An anal fistula is an abnormal tube-like connection that forms between the inside of the anus at the anal gland and the skin right outside the anus. Think of it as a tunnel. The abscess that causes the fistula is quite painful. It can cause intense pain and swelling around the anus. This pain gets worse with bowel movements. You may also have a fever and bleeding around the area. An anal fistula usually begins with an infection in the anal gland.
Anal Fistula | Johns Hopkins Medicine
An anal fistula is an uncomfortable, messy, condition. If you're dealing with one or more fistulas, you'll surely want them to be gone. I've put together a basic guide to anal fistulas to help you understand this difficult condition and what options are available. Anal fistulas require surgery, but there are multiple approaches to choose, including surgical removal of the tissue track using standard general surgery techniques or using a laser for ablation of the fistula track. An anal fistula, also known as fistula-in-ano, is a small channel that connects the rectum to the outer skin of the buttocks. When a fistula forms, it can cause complications for the sufferer, such as irritation, infection, and draining pus and fecal material.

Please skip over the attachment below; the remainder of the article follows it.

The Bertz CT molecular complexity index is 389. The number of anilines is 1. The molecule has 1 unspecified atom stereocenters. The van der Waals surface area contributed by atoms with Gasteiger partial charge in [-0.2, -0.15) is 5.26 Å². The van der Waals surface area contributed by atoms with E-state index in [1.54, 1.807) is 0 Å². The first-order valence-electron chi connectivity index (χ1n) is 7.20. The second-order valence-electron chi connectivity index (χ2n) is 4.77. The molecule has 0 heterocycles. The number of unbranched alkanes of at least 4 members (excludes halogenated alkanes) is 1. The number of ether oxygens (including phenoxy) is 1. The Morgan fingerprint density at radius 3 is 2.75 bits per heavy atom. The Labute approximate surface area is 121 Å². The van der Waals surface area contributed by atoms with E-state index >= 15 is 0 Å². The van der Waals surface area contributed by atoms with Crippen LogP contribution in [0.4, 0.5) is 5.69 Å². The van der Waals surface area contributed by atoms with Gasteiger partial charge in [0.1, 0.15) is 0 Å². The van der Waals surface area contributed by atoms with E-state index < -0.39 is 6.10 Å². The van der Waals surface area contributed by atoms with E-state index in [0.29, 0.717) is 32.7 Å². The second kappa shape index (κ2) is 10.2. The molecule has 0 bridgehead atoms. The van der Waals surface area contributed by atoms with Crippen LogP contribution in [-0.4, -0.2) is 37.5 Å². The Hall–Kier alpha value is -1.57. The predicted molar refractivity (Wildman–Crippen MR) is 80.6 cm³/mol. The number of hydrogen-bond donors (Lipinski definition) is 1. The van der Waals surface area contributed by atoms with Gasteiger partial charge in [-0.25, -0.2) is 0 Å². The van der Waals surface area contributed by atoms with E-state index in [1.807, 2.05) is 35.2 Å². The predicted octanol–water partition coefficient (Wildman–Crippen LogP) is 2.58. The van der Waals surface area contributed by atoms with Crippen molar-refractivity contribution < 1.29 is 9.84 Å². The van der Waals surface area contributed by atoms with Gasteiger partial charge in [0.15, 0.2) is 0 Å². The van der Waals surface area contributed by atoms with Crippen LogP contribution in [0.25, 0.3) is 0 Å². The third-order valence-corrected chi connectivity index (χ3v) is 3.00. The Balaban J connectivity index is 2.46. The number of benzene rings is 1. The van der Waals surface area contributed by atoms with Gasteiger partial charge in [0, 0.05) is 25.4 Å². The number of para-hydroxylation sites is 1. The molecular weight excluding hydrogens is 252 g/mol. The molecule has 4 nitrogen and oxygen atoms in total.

The Potential Causes of a Rectal Fistula
An anal abscess is an infected cavity filled with pus found near the anus or rectum. Ninety percent of abscesses are the result of an acute infection in the internal glands of the anus. Occasionally, bacteria, fecal material or foreign matter can clog an anal gland and tunnel into the tissue around the anus or rectum, where it may then collect in a cavity called an abscess. An anal fistula also commonly called fistula-in-ano is frequently the result of a previous or current anal abscess.
Most anal fistulas form in reaction to an anal gland that has developed a pus-filled infection abscess. Even if your abscess drains on its own, you have about the same risk for a fistula. Certain conditions that affect your lower digestive tract or anal area may also increase your risk.